Could this be another disaster waiting to happen?
The government is about to award huge contracts as part of its flood prevention plan; is there any hope the plan will be free of corruption?The massive Bt350-billion water management plan that the government initiated in response to the disastrous floods in late 2011 could end up like the aborted Hopewell project or the corruption-plagued Klong Dan Wastewater Treatment Project in Samut Prakan.
If the government cannot ensure transparency in the bidding process and engage local communities in the project from the start, the whole plan could lead to more questions instead of solutions that help people deal with flood disasters.
The signs are not positive. The government of Prime Minister Yingluck Shinawatra has already qualified six bidders for the 10 investment modules, even though there are questions whether the government has thoroughly studied the environmental impact of the project.
The five-year goal envisions the construction of eight big dams, including the controversial Kaeng Sua Ten Dam in Phrae and several smaller ones.
Without full public engagement, the contractors who win the construct contracts will surely face opposition from the local citizens who will be most directly affected. Construction of dams is and always will be a sensitive issue. Already we are seeing a fierce debate over the construction of the Mae Wong Dam in Nakhon Sawan, which is designated to be part of the overall water-management project.
All six qualified bidders are due to submit final plans next month. This means that part of the selection has been done, even though the environmental experts panel has received no environmental or health impact assessment reports on any of the projects.
The government must review the credentials of the potential investors who want to be involved. First, they must have the proven capacity to complete the project in a cost-efficient manner. If not, we could end up with a scandal similar to the one that has enveloped the construction of new police stations and accommodations. PCC Construction and Development won that Bt6.6-billion contract but has failed to come anywhere near to fulfilling its obligations. The delay has demonstrated clearly that PCC lacks the capacity to complete the project either to standard or on time.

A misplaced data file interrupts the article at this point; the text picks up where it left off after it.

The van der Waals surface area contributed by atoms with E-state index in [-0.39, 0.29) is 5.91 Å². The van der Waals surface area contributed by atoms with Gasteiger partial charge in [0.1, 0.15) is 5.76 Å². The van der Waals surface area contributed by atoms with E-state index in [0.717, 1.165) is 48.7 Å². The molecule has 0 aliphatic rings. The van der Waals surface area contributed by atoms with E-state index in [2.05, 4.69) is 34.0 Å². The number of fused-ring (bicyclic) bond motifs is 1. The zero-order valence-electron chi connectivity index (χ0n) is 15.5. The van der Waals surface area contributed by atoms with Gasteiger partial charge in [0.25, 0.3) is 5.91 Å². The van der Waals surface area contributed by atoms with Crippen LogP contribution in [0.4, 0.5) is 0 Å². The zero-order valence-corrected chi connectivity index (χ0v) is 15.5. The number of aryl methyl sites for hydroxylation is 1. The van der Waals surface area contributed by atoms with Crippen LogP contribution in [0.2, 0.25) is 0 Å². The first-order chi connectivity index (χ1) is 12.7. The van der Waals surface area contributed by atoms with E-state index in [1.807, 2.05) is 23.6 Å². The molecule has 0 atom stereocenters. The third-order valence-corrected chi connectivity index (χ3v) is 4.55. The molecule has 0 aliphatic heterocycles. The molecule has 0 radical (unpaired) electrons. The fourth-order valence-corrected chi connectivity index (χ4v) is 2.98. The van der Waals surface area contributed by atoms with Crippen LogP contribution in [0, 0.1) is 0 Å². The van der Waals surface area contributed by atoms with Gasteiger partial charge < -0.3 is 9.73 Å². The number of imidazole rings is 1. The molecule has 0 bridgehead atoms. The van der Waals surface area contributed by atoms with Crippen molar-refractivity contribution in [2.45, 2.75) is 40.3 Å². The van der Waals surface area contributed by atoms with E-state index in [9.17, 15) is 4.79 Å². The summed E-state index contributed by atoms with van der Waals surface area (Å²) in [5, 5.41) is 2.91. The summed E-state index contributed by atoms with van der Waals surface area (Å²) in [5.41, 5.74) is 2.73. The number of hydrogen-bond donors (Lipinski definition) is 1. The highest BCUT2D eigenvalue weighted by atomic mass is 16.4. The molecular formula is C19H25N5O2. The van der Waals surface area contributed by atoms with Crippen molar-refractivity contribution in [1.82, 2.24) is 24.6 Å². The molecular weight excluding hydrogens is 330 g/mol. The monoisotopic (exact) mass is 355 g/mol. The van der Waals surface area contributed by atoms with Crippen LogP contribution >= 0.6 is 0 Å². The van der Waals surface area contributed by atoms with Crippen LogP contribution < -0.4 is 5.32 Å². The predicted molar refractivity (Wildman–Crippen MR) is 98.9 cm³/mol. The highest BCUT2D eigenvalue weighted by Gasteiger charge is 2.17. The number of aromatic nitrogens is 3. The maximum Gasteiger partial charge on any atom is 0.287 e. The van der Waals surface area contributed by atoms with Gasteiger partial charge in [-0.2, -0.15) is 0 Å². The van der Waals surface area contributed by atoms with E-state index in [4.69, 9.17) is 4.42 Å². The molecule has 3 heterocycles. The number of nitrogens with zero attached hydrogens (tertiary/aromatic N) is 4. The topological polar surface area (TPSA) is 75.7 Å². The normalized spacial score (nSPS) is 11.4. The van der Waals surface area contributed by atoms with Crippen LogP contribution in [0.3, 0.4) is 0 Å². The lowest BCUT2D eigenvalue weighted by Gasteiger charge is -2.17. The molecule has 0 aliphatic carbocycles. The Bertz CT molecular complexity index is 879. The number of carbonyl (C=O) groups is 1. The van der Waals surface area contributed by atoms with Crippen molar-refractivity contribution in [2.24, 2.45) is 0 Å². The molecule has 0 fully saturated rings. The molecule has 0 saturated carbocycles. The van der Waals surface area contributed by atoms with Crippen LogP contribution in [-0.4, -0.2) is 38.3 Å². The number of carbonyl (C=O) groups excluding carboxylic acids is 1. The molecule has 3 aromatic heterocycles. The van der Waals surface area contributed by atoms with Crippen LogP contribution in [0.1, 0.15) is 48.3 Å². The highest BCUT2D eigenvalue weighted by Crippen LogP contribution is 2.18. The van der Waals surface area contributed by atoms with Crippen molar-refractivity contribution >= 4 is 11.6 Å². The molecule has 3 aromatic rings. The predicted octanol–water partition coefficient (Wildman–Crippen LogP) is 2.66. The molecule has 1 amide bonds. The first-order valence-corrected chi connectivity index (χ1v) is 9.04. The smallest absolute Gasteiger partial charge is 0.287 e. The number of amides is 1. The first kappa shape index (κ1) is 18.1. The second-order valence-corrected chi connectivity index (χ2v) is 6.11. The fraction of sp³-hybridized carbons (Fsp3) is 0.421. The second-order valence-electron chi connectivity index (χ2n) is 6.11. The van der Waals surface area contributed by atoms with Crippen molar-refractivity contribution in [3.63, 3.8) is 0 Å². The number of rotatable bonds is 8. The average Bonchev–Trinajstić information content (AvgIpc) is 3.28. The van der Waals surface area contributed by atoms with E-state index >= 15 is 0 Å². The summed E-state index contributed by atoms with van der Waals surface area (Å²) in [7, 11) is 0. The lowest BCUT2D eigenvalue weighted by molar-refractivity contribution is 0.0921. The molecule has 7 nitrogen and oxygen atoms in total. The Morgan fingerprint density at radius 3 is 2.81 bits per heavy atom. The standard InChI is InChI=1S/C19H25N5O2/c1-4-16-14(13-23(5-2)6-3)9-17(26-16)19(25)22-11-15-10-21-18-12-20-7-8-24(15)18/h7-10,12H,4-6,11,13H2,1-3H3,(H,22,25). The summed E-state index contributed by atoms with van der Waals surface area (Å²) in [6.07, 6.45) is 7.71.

Unless projects on this scale are transparent, the public is likely to witness another fiasco like the Hopewell train line. What was supposed to be a massive transit facility became nothing more than a string of abandoned and decaying concrete pillars, reminding us daily of the damage caused by corrupt politicians at the expense of the public interest.
More importantly, the investors must engage the public in discussion from the start. The construction of dams affects the environment and the livelihood of local people.
Aside from dams in the Ping, Yom, Nan, Pasak and Sakaekrang river basins, which must hold a combined 2 billion cubic metres of water, proper floodways will also require support from local administrations as well as residents whose land is affected.
Whether local or foreign bidders win the contracts does not matter as much as transparency and honesty. A project on this scale, initiated because of the suffering seen during the last flood disaster, must proceed in earnest. But the public will be keeping a close watch on all the players. We cannot afford to allow vested interests to abuse the trust of the people when so much is at stake, as we were reminded to our great cost by the events of 2011.